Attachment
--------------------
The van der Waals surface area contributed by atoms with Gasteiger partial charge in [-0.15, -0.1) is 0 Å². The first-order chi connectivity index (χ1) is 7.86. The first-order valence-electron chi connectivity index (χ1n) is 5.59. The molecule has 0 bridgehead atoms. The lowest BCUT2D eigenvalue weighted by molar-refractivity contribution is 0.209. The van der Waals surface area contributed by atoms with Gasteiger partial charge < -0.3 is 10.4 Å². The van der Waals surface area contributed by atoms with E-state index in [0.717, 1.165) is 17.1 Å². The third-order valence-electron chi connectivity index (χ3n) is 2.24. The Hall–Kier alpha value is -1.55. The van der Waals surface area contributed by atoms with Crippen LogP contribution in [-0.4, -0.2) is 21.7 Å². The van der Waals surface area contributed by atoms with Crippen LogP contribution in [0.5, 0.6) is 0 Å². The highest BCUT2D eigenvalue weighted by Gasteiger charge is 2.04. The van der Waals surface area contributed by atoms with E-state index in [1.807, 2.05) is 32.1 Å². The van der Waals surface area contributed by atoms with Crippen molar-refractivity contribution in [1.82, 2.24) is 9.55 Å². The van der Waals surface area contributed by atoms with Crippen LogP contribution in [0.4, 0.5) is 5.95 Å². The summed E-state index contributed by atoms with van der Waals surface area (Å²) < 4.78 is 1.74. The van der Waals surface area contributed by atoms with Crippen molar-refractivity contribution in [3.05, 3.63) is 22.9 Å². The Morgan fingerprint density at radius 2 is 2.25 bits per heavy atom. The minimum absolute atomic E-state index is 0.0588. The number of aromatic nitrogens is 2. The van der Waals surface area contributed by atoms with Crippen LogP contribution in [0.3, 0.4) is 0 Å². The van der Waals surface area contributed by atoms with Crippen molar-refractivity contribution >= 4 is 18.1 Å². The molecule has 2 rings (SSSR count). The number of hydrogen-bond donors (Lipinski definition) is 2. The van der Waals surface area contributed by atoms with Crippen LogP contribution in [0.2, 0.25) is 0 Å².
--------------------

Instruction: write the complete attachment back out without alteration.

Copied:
The van der Waals surface area contributed by atoms with Gasteiger partial charge in [-0.15, -0.1) is 0 Å². The first-order chi connectivity index (χ1) is 7.86. The first-order valence-electron chi connectivity index (χ1n) is 5.59. The molecule has 0 bridgehead atoms. The lowest BCUT2D eigenvalue weighted by molar-refractivity contribution is 0.209. The van der Waals surface area contributed by atoms with Gasteiger partial charge < -0.3 is 10.4 Å². The van der Waals surface area contributed by atoms with E-state index in [0.717, 1.165) is 17.1 Å². The third-order valence-electron chi connectivity index (χ3n) is 2.24. The Hall–Kier alpha value is -1.55. The van der Waals surface area contributed by atoms with Crippen LogP contribution in [-0.4, -0.2) is 21.7 Å². The van der Waals surface area contributed by atoms with Crippen LogP contribution in [0.5, 0.6) is 0 Å². The highest BCUT2D eigenvalue weighted by Gasteiger charge is 2.04. The van der Waals surface area contributed by atoms with E-state index in [1.807, 2.05) is 32.1 Å². The van der Waals surface area contributed by atoms with Crippen molar-refractivity contribution in [1.82, 2.24) is 9.55 Å². The van der Waals surface area contributed by atoms with Crippen LogP contribution in [0.4, 0.5) is 5.95 Å². The summed E-state index contributed by atoms with van der Waals surface area (Å²) < 4.78 is 1.74. The van der Waals surface area contributed by atoms with Crippen molar-refractivity contribution in [3.05, 3.63) is 22.9 Å². The Morgan fingerprint density at radius 2 is 2.25 bits per heavy atom. The minimum absolute atomic E-state index is 0.0588. The number of aromatic nitrogens is 2. The van der Waals surface area contributed by atoms with Crippen LogP contribution in [0.3, 0.4) is 0 Å². The van der Waals surface area contributed by atoms with Crippen molar-refractivity contribution >= 4 is 18.1 Å². The molecule has 2 rings (SSSR count). The number of hydrogen-bond donors (Lipinski definition) is 2. The van der Waals surface area contributed by atoms with Crippen LogP contribution in [0.2, 0.25) is 0 Å².